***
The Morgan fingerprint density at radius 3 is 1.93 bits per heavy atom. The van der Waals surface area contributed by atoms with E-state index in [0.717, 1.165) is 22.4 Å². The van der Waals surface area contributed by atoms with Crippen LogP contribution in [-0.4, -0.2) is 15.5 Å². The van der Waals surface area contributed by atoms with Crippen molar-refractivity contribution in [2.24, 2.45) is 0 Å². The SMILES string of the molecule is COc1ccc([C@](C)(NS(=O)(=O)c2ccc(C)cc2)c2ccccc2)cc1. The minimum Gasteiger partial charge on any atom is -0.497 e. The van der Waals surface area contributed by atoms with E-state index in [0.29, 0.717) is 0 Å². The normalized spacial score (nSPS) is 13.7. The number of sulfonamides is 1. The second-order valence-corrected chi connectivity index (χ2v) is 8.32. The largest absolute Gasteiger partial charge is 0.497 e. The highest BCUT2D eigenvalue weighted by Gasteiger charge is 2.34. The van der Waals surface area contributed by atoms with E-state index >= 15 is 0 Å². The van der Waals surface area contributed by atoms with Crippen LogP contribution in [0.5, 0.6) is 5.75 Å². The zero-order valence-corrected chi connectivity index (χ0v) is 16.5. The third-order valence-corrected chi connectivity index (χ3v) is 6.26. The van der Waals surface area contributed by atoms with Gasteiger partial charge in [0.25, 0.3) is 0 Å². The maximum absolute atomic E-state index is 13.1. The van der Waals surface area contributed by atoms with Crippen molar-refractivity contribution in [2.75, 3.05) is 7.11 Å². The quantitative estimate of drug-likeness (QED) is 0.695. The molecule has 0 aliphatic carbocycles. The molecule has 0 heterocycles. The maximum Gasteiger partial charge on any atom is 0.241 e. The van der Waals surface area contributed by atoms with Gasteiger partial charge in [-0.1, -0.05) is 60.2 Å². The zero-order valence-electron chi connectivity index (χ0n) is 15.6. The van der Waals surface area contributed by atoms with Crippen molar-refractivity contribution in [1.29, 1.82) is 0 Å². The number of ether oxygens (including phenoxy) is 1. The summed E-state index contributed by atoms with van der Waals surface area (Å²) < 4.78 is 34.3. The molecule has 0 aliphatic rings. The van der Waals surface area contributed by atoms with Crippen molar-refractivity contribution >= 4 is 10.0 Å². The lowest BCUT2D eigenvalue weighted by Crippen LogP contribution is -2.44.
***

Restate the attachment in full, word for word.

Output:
The Morgan fingerprint density at radius 3 is 1.93 bits per heavy atom. The van der Waals surface area contributed by atoms with E-state index in [0.717, 1.165) is 22.4 Å². The van der Waals surface area contributed by atoms with Crippen LogP contribution in [-0.4, -0.2) is 15.5 Å². The van der Waals surface area contributed by atoms with Crippen molar-refractivity contribution in [2.24, 2.45) is 0 Å². The SMILES string of the molecule is COc1ccc([C@](C)(NS(=O)(=O)c2ccc(C)cc2)c2ccccc2)cc1. The minimum Gasteiger partial charge on any atom is -0.497 e. The van der Waals surface area contributed by atoms with E-state index in [0.29, 0.717) is 0 Å². The normalized spacial score (nSPS) is 13.7. The number of sulfonamides is 1. The second-order valence-corrected chi connectivity index (χ2v) is 8.32. The largest absolute Gasteiger partial charge is 0.497 e. The highest BCUT2D eigenvalue weighted by Gasteiger charge is 2.34. The van der Waals surface area contributed by atoms with E-state index >= 15 is 0 Å². The van der Waals surface area contributed by atoms with Crippen LogP contribution in [0.5, 0.6) is 5.75 Å². The zero-order valence-corrected chi connectivity index (χ0v) is 16.5. The third-order valence-corrected chi connectivity index (χ3v) is 6.26. The van der Waals surface area contributed by atoms with Gasteiger partial charge in [0.25, 0.3) is 0 Å². The maximum absolute atomic E-state index is 13.1. The van der Waals surface area contributed by atoms with Crippen molar-refractivity contribution in [2.75, 3.05) is 7.11 Å². The quantitative estimate of drug-likeness (QED) is 0.695. The molecule has 0 aliphatic carbocycles. The molecule has 0 heterocycles. The maximum Gasteiger partial charge on any atom is 0.241 e. The van der Waals surface area contributed by atoms with Gasteiger partial charge in [-0.1, -0.05) is 60.2 Å². The zero-order valence-electron chi connectivity index (χ0n) is 15.6. The van der Waals surface area contributed by atoms with Crippen molar-refractivity contribution in [1.29, 1.82) is 0 Å². The number of ether oxygens (including phenoxy) is 1. The summed E-state index contributed by atoms with van der Waals surface area (Å²) < 4.78 is 34.3. The molecule has 0 aliphatic rings. The van der Waals surface area contributed by atoms with Crippen molar-refractivity contribution >= 4 is 10.0 Å². The lowest BCUT2D eigenvalue weighted by Crippen LogP contribution is -2.44.